>thermodynamic factors. A symbolizing mind has perhaps the widest possible
>locus of causal influence of anything on earth. Minds that have become deeply
>immersed in the evolving symbolic ecosystem of culture -- as are all modern
>human minds -- may have an effective causal locus that extends across
>continents and back millennia, and which grows out of a locally
>remainder dynamic involving hundreds of thousands of individual
>communications and actions. Each symbolically mediated thought is the
>emergence of a specific 'constitutive absence'; each is a specific variant
>instance of an evolved adaptation within this vast spatially and temporally
>distributed ecology. This immense convergence of causal determination is
>coupled with an equally vast capacity for selective amplification via the
>teleodynamics of neural processing. With so many levels of amplification
>and causal inversion mediating between brain chemistry, conscious cognition,
>and symbolic evolution, it is no wonder that we experience symbolically
>mediated causality as almost completely disconnected from thermodynamic
>causality, even though its very effcacy is founded upon it.

>Human consciousness--with its features of autonomous causal locus,
>and implicit 'aboutness'--epitomises the logic of emergence in its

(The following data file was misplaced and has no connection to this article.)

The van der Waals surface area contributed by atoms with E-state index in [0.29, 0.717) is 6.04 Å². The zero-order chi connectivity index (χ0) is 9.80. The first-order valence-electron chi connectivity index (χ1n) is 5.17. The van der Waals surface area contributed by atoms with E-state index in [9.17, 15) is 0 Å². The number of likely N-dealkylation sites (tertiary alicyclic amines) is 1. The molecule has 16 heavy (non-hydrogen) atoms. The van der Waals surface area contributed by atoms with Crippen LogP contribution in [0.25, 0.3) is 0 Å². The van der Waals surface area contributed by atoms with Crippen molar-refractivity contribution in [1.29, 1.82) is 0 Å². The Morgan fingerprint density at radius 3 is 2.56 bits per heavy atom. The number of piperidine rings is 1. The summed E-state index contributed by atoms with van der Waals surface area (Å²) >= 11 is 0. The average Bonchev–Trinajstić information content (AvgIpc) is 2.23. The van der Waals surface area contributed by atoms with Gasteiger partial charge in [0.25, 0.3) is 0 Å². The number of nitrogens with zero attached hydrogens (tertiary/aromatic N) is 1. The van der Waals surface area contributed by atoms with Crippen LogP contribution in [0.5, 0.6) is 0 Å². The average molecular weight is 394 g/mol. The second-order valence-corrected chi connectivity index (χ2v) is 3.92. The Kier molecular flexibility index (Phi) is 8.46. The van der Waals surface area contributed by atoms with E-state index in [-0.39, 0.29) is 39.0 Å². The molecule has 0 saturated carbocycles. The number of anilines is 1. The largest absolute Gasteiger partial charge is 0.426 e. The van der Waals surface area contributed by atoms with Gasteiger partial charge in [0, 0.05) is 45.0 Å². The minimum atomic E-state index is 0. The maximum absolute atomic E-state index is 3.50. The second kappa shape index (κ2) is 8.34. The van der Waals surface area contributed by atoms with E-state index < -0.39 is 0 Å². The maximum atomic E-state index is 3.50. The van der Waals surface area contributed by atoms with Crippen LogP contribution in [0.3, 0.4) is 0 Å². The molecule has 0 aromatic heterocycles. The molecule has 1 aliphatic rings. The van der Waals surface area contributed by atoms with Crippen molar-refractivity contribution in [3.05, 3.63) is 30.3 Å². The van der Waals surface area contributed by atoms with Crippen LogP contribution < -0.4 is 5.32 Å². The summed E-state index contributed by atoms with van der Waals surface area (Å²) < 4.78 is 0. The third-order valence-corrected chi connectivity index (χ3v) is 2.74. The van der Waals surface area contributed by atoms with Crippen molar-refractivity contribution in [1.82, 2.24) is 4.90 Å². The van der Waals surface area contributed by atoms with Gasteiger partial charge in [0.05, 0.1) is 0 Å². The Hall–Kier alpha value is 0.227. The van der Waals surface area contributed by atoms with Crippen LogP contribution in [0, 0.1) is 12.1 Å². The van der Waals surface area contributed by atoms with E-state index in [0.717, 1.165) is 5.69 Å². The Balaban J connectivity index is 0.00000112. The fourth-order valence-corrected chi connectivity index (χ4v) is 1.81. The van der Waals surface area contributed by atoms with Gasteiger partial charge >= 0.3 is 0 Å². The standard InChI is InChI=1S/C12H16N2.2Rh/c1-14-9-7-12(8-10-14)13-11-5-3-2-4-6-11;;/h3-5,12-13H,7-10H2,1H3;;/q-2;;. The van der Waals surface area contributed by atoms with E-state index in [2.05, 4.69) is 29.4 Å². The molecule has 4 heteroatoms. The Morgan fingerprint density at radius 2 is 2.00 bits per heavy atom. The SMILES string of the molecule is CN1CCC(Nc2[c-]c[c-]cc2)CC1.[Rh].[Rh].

>very form. Like something coming out of nothing, the subjective self is, in
>effect, a constitutive absence for the sake of which new
>constitutive absence is
>being incessantly evolved. In this sense, there is some legitimacy
>to the eliminativist
>claim that there is no 'thing' that it is. Indeed this must be so. The locus
>of self is, effectively, a negative mode of existence, that can act
>as an unmoved
>mover of sorts: a non-thing that nonetheless is the locus of a form
>of inertia--a
>resistance to change--with respect to which other physical processes can be
>recruited and organized. Consciousness is not exactly something from nothing.
>It merely appears this way because of the misdirection provided by the
>double-negative logic of the least-dissonant-remainder processes involved. It
>is, nevertheless, a form of being that is constituted by what it is
>not, and yet
>remains a locus of physical influence. It is the hole at the wheel's
>hub. (p. 149)

One would think that as a cultural phenomenon, the Web exhibits
properties of emergence that might direct our efforts to deal with
its vast messiness. Perhaps PageRank (the algorithmic process at
Google's heart) works so well because it depends on emergent
patterning behaviours. It directs our attention to how meaning is
made by a kind of self-organizing. Perhaps a "semantic web" such as
is much talked about is not an emergent entity -- it's hard to see
how the online world's buzz of activity will notice your dental
appointment or bring a train schedule to the fore. But what does
emergence mean for digital libraries? Can we usefully distinguish a
third phase in the development of the idea of the library, from
private collection (ordered by a single person), to public (ordered
for unpredictable access through a published scheme), to a semiotic
web of self-forming, multi-dimensional clusters? Are the problems one
encounters in constructing a *world-wide* digital library a
consequence of being locked into the wrong structural metaphor?



Dr Willard McCarty | Reader in Humanities Computing | Centre for
Computing in the Humanities | King's College London | Kay House, 7
Arundel Street | London WC2R 3DX | U.K. | +44 (0)20 7848-2784 fax:
-2980 || willard.mccarty_at_kcl.ac.uk www.kcl.ac.uk/humanities/cch/wlm/
Received on Fri Dec 08 2006 - 10:17:02 EST